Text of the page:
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Industry NewsNFLD set to impose highest tax of its kind on sweetened beverages

NFLD set to impose highest tax of its kind on sweetened beverages

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In this article, Grocery Business takes a macro look at the news that Newfoundland and Labrador is imposing Canada’s highest tax rate of its kind on sweetened beverages, a 20-cent tax on every litre of sugar-sweetened carbonated beverage. The new tax will take effect September 1st and will apply to products including regular soft drinks, and those with added sugar, like fruit juices, iced tea and lemonades, sweetened sports and energy drinks, and some frozen fruit punches.

This is the second instance of a Canadian province implementing a so-called “sin tax.”

The first occurred in British Columbia where tax changes—the removal of a tax exemption for carbonated sugary beverages—came into effect during the summer of 2020. The province essentially applied a seven per cent tax on carbonated beverages that are sweetened. Then-finance minister Carole James said that the measure was based on seven years of health recommendations and aimed to address increases in health-care costs from the consumption of sugary drinks, which have been linked to negative health outcomes such as obesity and diabetes, as reported by CBC News.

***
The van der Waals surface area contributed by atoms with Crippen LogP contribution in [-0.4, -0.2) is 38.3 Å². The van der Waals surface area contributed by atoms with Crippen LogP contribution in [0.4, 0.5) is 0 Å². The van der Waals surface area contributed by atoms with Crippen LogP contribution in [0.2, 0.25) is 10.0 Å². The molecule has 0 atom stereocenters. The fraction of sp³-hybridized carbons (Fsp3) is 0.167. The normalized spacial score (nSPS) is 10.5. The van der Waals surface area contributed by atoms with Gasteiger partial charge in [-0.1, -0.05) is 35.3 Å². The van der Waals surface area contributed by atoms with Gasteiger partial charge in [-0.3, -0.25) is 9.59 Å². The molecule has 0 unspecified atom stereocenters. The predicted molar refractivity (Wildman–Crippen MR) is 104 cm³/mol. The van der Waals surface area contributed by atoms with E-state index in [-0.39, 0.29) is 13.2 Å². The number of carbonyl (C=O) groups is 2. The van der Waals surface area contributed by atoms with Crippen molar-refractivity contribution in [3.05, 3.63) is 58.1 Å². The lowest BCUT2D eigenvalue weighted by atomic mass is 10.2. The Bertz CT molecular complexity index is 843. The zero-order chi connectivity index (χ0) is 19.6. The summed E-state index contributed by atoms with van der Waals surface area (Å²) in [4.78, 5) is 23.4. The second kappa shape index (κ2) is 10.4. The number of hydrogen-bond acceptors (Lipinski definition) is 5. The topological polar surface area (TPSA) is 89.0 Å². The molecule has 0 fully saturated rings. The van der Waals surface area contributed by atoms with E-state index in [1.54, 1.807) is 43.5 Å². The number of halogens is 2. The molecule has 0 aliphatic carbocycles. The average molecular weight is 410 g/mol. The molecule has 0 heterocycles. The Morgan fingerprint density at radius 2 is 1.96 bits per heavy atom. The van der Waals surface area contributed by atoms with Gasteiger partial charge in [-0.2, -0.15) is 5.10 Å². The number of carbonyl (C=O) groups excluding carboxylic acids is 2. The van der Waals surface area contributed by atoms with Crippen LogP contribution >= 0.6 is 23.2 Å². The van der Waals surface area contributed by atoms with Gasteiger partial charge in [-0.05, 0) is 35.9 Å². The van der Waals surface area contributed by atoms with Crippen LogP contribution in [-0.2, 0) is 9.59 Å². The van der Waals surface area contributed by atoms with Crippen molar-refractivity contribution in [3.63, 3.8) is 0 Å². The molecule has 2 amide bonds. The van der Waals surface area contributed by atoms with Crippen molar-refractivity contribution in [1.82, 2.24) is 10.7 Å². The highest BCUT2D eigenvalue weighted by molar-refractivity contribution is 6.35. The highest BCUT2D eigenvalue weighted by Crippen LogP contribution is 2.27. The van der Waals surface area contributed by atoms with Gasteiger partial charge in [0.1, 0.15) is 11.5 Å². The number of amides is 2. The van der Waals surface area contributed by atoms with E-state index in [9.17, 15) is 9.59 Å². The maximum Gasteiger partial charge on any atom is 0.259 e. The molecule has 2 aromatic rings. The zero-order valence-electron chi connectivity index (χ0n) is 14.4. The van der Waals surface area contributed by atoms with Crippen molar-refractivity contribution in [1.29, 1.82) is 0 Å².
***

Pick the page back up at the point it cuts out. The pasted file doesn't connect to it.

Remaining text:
Does such a tax impact consumer purchases?

A sugar tax was imposed in the U.K. in early 2018 and according to NielsenIQ in a later 2018 survey, sugar taxes had little impact on consumer behaviour.

NielsenIQ looked at the U.K.’s sugar tax following its implementation and found that 62 per cent of U.K. shoppers claimed to have not changed their consumption behaviour in any way post-sugar tax, and only one-fifth were checking sugar content on packages more frequently since the tax came into effect.

The findings were from a Sugar Tax Shopper survey which compared results from respondents prior to the Soft Drinks Industry Levy coming into effect.

Other findings include: Eleven per cent of shoppers claimed they planned to stop drinking sugary soft drinks prior to the tax; this number fell to just 1 per cent post-tax. The number of people who said they would continue to buy sugary soft drinks also, surprisingly, grew post-tax, increasing from 31 per cent in February to 44 per cent in June.

Before the tax was rolled out, the majority of the U.K. supported the government-imposed levy, and some even felt it wasn’t strict enough. Fifty-four per cent of respondents supported the tax, and since its implementation, 69 per cent said it should be expanded to confectionery and biscuits.

How have manufacturers responded to the implementation of sugar taxes?

In the U.K., also according to the NielsenIQ survey, although the sugar tax wasn’t as drastic as anticipated, sugar intake remained a major health concern for the majority of Britons. Even so, while the survey findings didn’t see any significant changes in consumer habits, it did find that manufacturers adapted accordingly and that most soft drinks actually fell below the sugar tax threshold.

When the tax was introduced in the U.K., Coca-Cola Great Britain responded with the following rationale for not changing its original recipe: “We decided not to change the recipe of Coca‑Cola original taste when the Government introduced a new tax on soft drinks in 2018. This meant that, unfortunately, it was subject to the new tax.